On Nov. 20, Transgender Education Advocates of Utah and a number of allied organizations observed the International Day of Transgender Remembrance for the fourth time in the state’s history. Held each November, the day memorializes people across the world murdered in acts of anti-transgender violence—acts which, as the organization behind the day contends, frequently go ignored in the media and by the majority of cisgender (non-transgender) society.
The day traces its origins to the murder of Rita Hester, a Boston trans woman stabbed to death in her apartment on Nov. 28, 1998. Hester’s murder shocked the U.S.’ transgender and allied community and sparked candlelight vigils in Boston. One year later, Hester’s friends established the Day of Remembrance in her honor.
This year, three candlelight vigils were held in Utah to observe the day—in Ogden, Springville and Salt Lake Valley, where TEA has observed Transgender Remembrance Day for four years. The third gathering drew some 60 people of all sexual orientations and gender identities to the South Valley Unitarian Universalist Society for a simple ceremony presided over by Christopher Scuderi, TEA’s Executive Director.
To explain the day to attendees, Scuderi first read a statement taken from the day’s Web site, transgenderdor.org.
“Although not every person represented during the Day of Remembrance self-identified as transgender — that is, as a transsexual, crossdresser, or otherwise gender-variant — each was a victim of violence based on bias against transgender people,” said Scuderi.
“We live in times more sensitive than ever to hatred based violence, especially since the events of September 11th,” he continued. “Yet even now, the deaths of those based on anti-transgender hatred or prejudice are largely ignored. Over the last decade, more than one person per month has died due to transgender-based hate or prejudice, regardless of any other factors in their lives. This trend shows no sign of abating.”
“In almost every case these people were brutally murdered,” Scuderi concluded, noting that those commemorated at the vigil did not include the many transgender people who die every year because they cannot access medical care that does not exclude or discriminate against them.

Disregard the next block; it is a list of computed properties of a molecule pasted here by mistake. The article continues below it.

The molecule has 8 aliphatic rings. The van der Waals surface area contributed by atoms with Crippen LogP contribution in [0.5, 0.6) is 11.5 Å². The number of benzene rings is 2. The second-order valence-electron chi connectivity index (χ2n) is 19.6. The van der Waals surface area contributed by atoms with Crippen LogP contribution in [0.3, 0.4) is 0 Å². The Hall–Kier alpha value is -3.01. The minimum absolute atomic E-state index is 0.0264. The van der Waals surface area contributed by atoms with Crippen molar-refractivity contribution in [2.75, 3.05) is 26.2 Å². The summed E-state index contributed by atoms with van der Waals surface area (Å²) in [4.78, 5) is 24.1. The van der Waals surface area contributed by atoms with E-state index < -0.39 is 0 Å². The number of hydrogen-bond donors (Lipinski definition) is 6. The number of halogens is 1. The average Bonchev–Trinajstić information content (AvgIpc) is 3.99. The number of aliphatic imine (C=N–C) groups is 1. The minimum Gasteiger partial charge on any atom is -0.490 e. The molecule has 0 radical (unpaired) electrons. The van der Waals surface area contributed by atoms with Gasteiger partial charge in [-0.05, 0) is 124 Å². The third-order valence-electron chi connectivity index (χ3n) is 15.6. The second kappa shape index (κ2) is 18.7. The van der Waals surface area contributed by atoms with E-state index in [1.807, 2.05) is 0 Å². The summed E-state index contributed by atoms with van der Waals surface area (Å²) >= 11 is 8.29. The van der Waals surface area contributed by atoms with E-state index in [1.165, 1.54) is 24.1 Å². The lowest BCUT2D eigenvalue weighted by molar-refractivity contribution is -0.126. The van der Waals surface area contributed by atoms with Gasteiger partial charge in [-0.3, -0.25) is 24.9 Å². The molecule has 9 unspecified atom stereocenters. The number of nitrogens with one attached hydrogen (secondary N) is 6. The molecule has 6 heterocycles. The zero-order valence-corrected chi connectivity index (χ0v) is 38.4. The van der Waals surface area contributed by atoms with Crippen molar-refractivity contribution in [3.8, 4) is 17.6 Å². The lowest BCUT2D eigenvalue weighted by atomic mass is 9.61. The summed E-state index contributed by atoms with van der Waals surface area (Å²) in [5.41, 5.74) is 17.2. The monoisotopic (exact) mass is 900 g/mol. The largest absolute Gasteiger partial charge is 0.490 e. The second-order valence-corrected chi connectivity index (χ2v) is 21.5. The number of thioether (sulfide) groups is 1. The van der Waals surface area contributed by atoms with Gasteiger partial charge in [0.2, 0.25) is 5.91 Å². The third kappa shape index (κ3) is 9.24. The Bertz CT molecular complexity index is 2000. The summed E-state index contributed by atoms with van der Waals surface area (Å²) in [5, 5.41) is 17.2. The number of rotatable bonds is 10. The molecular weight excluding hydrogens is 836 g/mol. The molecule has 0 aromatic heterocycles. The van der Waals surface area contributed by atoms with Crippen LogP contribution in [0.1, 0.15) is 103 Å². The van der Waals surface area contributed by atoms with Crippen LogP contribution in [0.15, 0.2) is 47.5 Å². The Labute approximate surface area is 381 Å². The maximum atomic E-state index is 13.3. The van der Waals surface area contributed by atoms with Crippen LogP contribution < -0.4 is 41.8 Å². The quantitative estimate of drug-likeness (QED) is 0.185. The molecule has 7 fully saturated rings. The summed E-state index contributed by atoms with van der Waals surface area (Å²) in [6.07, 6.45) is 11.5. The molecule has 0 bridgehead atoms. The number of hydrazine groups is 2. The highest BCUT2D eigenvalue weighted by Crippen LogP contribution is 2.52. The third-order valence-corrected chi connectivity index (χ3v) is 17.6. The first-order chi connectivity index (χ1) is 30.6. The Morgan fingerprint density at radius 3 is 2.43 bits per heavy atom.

After those gathered had lit their candles, Scuderi read a partial list of the 143 transgender people murdered in the last year. Mostly trans women, the victims — many of whom were not known by name — came from countries including Honduras, Italy, Mexico, Russia, Serbia, Turkey, Venezuela and the United States with an alarming number of murders — some of them group slaughters — occurring in Brazil. The murder rate of transgender people across the world, Scuderi noted, was roughly two a day — a 100 percent increase since last year.
In all, 581 known murders of transgender people have taken place since 1970, according to statistics posted on the International Transgender Day of Remembrance Web site.
“We at TEA of Utah have always liked to interject a moment of light, of hope,” said Scuderi after the reading. To symbolize this hope, he asked those gathered to join him in singing “This Little Light of Mine.”
“We hope to arrive at a day where there will be no names read,” Scuderi said in conclusion. “That takes love, engagement, involvement. It’s time for us to be heard, for silence is the true crime against humanity. Allies and transgender people alike need to stand together.”
A reception, dubbed the annual TEA Party, followed the vigil, giving attendees time to discuss the service and to explore information tables put up by Equality Utah ant the Human Rights Campaign of Utah.
The evening was co-sponsored by TEA of Utah, SVUUS Social Action Council, the LGBT Public Safety Committee, the Unitarian Universalist Church of Ogden, the Provo Community United Church of Christ, Ogden OUTreach and QSaltLake.
For more information about Transgender Day of Remembrance and Remembering Our Dead, the online list of known victims of murders motivated by anti-trans bias and hatred, visit transgenderdor.org.